provide a tomographic image that may further assist the surgeon in
determining the ideal approach to ensure negative margins. Another
molecular imaging goal would be to provide assistance in determining the
extent of disease (eg, lymph node involvement). While it is too early
to determine the sensitivity and speciﬁcity of the PEM technology for
this goal, some commercial sites are obtaining useful images of lymph
node involvement (Figure 7).
Approximately 16% to 30% of patients
with local-regional recurrence have been found to have metastatic
disease when evaluated with WB 27-30 In addition, 24% of patients with breast cancer recurrence locally will develop a site of distant disease within 18 months.29 Although
this highlights the importance of WB PET in the detection of metastatic
disease, an important question remains: whether the use of PEM imaging
for routine surveillance in women treated for breast cancer might allow
detection of local-regional recurrence at an earlier stage. The
corollary is, if detected earlier, could earlier therapy prevent or
decrease the incidence of cancer metastasis?
Whole-body PET has
been used to predict response to neoadjuvant chemotherapy in women with
advanced breast cancer. It has been shown to have a sensitivity range of
80% to 90% and a speciﬁcity range of 50% to 80% in predicting
pathological response (eg, the decrease in FDG uptake).31,32 The wide range of values reﬂects the differences in the deﬁnition of response among
different centers as well as the diminished sensitivity of WB PET in
smaller lesions. Although it appears that PET can frequently determine
an early response before other forms of imaging,33 the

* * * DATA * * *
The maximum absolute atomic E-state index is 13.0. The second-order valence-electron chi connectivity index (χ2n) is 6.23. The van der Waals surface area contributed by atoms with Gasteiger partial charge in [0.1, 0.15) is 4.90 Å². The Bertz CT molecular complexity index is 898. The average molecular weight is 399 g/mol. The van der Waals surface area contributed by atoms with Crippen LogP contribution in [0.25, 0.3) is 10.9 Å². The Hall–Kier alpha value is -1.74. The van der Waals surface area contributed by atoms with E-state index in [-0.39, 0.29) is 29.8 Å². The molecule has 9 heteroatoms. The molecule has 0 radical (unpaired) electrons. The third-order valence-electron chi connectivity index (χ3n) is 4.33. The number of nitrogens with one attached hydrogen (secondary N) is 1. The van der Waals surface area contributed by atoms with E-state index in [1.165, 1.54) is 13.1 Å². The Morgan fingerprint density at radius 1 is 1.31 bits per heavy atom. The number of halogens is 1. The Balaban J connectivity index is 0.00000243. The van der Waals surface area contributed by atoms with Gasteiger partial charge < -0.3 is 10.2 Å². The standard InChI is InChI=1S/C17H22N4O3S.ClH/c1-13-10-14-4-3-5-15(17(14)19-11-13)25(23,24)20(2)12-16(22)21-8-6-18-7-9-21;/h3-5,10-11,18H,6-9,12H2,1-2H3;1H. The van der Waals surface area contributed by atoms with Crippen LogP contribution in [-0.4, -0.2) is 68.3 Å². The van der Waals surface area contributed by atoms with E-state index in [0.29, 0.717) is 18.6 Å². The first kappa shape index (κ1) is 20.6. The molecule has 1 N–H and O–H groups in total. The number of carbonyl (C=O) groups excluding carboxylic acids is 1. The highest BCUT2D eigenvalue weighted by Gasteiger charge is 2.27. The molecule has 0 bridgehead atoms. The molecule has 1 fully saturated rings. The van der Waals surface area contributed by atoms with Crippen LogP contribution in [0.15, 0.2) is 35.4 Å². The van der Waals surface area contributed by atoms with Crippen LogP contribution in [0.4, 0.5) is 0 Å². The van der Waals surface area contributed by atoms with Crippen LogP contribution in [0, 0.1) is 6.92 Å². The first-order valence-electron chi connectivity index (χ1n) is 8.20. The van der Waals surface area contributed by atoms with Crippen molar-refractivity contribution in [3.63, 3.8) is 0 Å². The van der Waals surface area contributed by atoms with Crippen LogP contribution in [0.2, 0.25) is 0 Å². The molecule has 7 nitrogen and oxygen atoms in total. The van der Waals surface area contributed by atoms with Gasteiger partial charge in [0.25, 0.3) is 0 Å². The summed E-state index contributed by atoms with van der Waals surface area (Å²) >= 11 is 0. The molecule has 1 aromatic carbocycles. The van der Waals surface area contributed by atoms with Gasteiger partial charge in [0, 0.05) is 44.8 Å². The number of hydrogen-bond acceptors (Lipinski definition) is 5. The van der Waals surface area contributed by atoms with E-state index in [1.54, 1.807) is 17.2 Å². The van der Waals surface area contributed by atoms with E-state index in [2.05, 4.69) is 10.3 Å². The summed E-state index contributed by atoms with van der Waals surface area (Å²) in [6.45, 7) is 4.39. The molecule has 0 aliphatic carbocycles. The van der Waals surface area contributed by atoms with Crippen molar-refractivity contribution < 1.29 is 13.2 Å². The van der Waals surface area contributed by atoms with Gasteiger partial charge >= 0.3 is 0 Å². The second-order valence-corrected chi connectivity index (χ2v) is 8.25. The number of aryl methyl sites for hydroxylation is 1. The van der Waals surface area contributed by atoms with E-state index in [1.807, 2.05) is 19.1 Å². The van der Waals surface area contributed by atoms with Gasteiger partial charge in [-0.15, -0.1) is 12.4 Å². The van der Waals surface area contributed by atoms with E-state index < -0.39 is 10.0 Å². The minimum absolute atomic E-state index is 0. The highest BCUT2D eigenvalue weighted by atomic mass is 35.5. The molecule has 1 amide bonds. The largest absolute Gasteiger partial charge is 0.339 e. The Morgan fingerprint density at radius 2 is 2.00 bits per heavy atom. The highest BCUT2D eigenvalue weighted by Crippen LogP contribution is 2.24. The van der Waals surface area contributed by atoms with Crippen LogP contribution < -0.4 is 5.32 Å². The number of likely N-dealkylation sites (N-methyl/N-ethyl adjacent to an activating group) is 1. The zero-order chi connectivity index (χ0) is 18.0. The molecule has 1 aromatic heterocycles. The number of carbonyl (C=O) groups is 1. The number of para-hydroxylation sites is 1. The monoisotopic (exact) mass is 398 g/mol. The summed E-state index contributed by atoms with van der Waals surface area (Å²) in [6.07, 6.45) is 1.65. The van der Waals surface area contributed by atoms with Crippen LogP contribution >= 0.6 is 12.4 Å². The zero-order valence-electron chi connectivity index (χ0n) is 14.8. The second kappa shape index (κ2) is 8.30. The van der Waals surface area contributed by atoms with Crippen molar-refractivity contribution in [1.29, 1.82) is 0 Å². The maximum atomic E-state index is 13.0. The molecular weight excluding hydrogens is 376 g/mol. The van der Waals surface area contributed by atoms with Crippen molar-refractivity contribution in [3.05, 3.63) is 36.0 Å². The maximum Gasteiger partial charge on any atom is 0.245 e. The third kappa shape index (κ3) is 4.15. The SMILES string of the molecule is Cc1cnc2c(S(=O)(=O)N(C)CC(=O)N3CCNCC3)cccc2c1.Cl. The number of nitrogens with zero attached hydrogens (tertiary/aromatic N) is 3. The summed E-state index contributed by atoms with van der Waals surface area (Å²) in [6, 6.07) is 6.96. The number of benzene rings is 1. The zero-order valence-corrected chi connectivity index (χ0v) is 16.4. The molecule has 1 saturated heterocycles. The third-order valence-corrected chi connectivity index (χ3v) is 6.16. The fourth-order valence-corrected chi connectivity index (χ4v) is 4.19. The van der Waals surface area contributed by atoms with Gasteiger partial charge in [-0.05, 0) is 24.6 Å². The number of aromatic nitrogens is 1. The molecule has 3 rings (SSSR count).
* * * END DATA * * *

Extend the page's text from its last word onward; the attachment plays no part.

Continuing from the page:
question of whether PEM imaging will offer an even greater advantage in
the management of neoadjuvant chemotherapy patients will need to await
the results of a clinical trial.
New molecular imaging agents for PEM
the introduction of 18F-FDG in PET imaging has changed patient
management in a variety of cancers (including breast), the ultimate goal
in molecular imaging is to image the in vivo cancer biology of an
individual to allow therapy to be personalized. The introduction of new
positron-emitting imaging agents such as the cell proliferation markers
[F-18]-ﬂuoro-L-thymidine (FLT)34 and F-18 or C-11-2'-ﬂuoro-5-methyl-1-beta-d-arabinofuranosyluracil (FMAU),35 and [F-18]-ﬂuoromisonidazole,36 a
radiotracer marker for tumor hypoxia, offers new opportunities for
evaluating breast cancer and might help achieve this goal. In addition,
16a-[F-18]-ﬂuoroestradiol-17b (FES)37 ap-pears to be a
promising estradiol analog and provides an imaging approach to monitor
and predict clinical response to hormonal therapy in vivo. Positron
emission mammographic technology should be equally effective at imaging
the localization of these radiotracers, as it has been for 18F-FDG. The
current data would suggest that positron radiotracer development and
PET/PEM imaging technologies are in their infancy; however, combined,
they are bringing us closer to personalized cancer therapy.
authors would like to thank Ms. Mindy McKinstry of EPIC Imaging,
Portland, OR, for the axillary lymph node imaging and Judith E.
Kalinyak, MD, PhD, Medical Director, Naviscan PET Systems, Inc., for
providing assistance in preparing this manuscript.